Koffi is from the village of Ahougnanou located in Didiévi the chief town of N’zikpli in the center of Côte d’Ivoire (Ivory Coast). Koffi’s family name “N’zi” represents that he is a decedent to the inhabitants to the land as it relates to the N’zi river; an offshoot of the Ivory Coast’s great river Comoé. The river served as a passage for the Akan Tribe and conversely was sold off in large numbers to be slaves in the Americas. The story of survival for those that remain can be to attributed to Queen Abla Pokou. Through the creation of a protectorate created to prevent attacks from outsiders, a group of trained warriors served as a vanguard.
A country equally rich in history as it is artifacts and artistic identity, the Ivory Coast is an evolution of grand proportions. Case and point: The Dan Mask, created in the spirit of cubism and has been a center point for contemporary and folk art. The value of Koffi’s art is second to none. His skillfully crafted approach can be identified in scholarship and practice. As a reoccurring international exhibitor, he is also an activist for the promotion and education of African Fine Arts and African artistry in general – a foundation built on giving a voice to the voiceless.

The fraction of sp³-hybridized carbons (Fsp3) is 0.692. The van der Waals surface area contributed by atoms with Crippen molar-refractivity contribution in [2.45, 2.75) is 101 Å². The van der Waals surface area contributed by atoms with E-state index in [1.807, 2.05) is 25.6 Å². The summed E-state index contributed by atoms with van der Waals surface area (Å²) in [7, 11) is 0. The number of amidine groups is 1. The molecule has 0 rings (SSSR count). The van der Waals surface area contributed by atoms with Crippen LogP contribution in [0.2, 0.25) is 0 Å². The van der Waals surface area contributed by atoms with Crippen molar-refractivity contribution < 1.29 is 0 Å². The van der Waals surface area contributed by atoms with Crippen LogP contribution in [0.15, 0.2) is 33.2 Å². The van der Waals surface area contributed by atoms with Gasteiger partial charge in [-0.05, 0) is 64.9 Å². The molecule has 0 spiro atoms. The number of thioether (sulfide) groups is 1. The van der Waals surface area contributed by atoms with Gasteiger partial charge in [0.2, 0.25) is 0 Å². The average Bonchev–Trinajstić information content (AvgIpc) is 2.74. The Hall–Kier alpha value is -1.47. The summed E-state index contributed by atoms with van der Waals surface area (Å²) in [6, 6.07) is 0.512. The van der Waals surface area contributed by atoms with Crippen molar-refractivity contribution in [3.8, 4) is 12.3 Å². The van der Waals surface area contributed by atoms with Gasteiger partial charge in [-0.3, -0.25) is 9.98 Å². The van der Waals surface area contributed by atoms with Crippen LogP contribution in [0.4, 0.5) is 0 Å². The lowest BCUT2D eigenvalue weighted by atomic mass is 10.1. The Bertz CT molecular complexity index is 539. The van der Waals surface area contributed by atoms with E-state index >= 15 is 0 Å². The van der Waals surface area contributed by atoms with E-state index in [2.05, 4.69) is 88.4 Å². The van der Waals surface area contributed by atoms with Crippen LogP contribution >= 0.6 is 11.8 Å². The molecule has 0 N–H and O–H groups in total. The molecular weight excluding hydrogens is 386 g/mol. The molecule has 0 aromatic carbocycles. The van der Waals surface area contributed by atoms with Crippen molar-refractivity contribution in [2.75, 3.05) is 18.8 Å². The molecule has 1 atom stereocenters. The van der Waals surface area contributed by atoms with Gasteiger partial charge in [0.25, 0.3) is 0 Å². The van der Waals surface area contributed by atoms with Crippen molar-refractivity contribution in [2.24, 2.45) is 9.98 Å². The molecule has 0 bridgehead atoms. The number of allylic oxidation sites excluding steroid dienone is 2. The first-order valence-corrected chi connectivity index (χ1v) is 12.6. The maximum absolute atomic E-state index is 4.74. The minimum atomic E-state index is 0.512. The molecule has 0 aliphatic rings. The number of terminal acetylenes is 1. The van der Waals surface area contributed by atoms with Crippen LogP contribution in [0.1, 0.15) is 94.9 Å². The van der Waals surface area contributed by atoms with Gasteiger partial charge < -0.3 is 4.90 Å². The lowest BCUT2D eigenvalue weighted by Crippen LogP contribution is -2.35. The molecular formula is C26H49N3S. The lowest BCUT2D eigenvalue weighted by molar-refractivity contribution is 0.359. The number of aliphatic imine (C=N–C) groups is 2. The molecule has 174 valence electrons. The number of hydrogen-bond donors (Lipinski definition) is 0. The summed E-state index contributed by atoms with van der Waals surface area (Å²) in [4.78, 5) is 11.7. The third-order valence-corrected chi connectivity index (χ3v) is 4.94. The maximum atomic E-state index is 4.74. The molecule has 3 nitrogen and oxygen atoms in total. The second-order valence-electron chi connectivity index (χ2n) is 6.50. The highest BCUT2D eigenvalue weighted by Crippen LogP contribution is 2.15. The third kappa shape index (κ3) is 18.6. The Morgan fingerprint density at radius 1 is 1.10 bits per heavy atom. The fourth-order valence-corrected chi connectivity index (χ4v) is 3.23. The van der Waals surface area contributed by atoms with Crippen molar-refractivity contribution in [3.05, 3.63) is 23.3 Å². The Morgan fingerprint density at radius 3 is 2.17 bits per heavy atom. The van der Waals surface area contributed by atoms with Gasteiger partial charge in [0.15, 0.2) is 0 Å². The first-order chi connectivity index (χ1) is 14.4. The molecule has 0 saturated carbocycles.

In his own words: “In the artistic practice, I try to understand how African cultures feed into the contemporary creation landscape. Continuously, I theorize the idea of migration and how it can redefine the field of creation by relating it to my own artistic perspective. This allows me to put myself in the position of witness and my works are an account of the moments captured. I hope this approach allows all to better understand the value of African art since its essence is in and will continue to be in all works.”